The approach I am using to self-treat the condition called dermatillomania is necessarily multi-dimensional. I have done research on the treatments available and I have seen that one type of therapy alone cannot be a cure, but can be a huge step forward towards treatment and cessation of this disorder. I am not making any kind of claim that I know better or know more, but what I know is me, and I am the reason, the cause, the source and the solution to myself. What I intend to do is look at the current existent research, and to ‘fill in the gaps’ in order to tailor the treatment to suit me the best way possible, and to document this in order that others may do the same for themselves.
Psychiatrists have done a lot of research and experimentation on the disorder which has some proven and very beneficial results. Take for example the following brief description of a treatment suggestion below:
Four Steps for Conquering Symptoms of Obsessive-Compulsive Disorder (OCD)
Psychiatrist Jeffrey Schwartz, author of Brain Lock: Free Yourself from Obsessive-Compulsive Behavior, offers the following four steps for dealing with OCD:
- RELABEL – Recognize that the intrusive obsessive thoughts and urges are the result of OCD. For example, train yourself to say, “I don’t think or feel that my hands are dirty. I’m having an obsession that my hands are dirty.” Or, “I don’t feel that I have the need to wash my hands. I’m having a compulsive urge to perform the compulsion of washing my hands.”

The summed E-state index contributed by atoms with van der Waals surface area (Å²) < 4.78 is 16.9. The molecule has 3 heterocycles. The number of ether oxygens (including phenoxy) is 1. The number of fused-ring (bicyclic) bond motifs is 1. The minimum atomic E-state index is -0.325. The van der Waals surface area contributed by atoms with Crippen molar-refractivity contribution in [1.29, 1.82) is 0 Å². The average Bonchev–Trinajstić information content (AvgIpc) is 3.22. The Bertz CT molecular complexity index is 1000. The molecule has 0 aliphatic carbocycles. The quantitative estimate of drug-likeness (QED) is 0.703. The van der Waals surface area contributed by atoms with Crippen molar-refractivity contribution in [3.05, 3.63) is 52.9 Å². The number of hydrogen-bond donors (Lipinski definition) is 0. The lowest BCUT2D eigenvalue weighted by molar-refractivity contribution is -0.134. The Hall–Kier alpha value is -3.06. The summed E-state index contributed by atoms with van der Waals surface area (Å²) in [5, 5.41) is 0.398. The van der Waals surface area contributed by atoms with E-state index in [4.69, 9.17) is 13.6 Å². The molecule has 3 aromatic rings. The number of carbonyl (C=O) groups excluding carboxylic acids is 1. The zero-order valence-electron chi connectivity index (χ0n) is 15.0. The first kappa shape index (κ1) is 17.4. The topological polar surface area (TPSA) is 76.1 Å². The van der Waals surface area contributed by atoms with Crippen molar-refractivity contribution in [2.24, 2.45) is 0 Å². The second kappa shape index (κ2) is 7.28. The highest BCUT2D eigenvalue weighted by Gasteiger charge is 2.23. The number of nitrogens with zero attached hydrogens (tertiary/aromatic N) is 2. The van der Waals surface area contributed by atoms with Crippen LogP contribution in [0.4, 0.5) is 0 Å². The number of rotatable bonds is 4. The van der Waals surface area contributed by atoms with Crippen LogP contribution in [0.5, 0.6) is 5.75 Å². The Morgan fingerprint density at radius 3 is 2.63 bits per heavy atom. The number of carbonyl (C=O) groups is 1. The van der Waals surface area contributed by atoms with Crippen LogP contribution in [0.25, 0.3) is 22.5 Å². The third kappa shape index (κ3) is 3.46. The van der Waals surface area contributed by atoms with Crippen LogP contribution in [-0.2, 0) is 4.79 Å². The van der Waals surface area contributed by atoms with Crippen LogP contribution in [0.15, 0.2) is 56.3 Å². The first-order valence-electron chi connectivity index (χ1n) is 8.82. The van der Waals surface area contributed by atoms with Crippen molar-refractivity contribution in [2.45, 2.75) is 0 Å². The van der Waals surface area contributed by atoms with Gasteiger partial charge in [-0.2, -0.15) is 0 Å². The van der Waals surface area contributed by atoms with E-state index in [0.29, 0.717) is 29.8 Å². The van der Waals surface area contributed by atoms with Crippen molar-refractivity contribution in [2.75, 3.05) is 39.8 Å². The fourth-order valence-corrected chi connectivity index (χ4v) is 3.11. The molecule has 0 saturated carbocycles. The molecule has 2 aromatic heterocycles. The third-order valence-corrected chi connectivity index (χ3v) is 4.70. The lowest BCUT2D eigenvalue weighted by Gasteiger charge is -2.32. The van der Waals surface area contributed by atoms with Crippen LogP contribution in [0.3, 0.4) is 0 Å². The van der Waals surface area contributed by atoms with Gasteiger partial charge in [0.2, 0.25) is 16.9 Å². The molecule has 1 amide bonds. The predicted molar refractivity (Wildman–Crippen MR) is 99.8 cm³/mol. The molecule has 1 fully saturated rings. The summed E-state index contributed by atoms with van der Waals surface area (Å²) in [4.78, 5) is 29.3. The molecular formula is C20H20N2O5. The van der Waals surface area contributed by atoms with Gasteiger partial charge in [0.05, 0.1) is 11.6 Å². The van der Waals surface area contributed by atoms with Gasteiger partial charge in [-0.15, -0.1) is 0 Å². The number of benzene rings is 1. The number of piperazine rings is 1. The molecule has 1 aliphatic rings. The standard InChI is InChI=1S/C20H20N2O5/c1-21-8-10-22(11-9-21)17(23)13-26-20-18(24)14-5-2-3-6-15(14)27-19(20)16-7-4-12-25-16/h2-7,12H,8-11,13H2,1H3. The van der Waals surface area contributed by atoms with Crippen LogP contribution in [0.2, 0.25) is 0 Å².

- REATTRIBUTE – Realize that the intensity and intrusiveness of the thought or urge is caused by OCD; it is probably related to a biochemical imbalance in the brain. Tell yourself, “It’s not me—it’s my OCD,” to remind you that OCD thoughts and urges are not meaningful, but are false messages from the brain.
- REFOCUS – Work around the OCD thoughts by focusing your attention on something else, at least for a few minutes. Do another behavior. Say to yourself, “I’m experiencing a symptom of OCD. I need to do another behavior.”
- REVALUE – Do not take the OCD thought at face value. It is not significant in itself. Tell yourself, “That’s just my stupid obsession. It has no meaning. That’s just my brain. There’s no need to pay attention to it.” Remember: You can’t make the thought go away, but neither do you need to pay attention to it. You can learn to go on to the next behavior.
Source: Westwood Institute for Anxiety Disorder.
To see the entire article, click Here.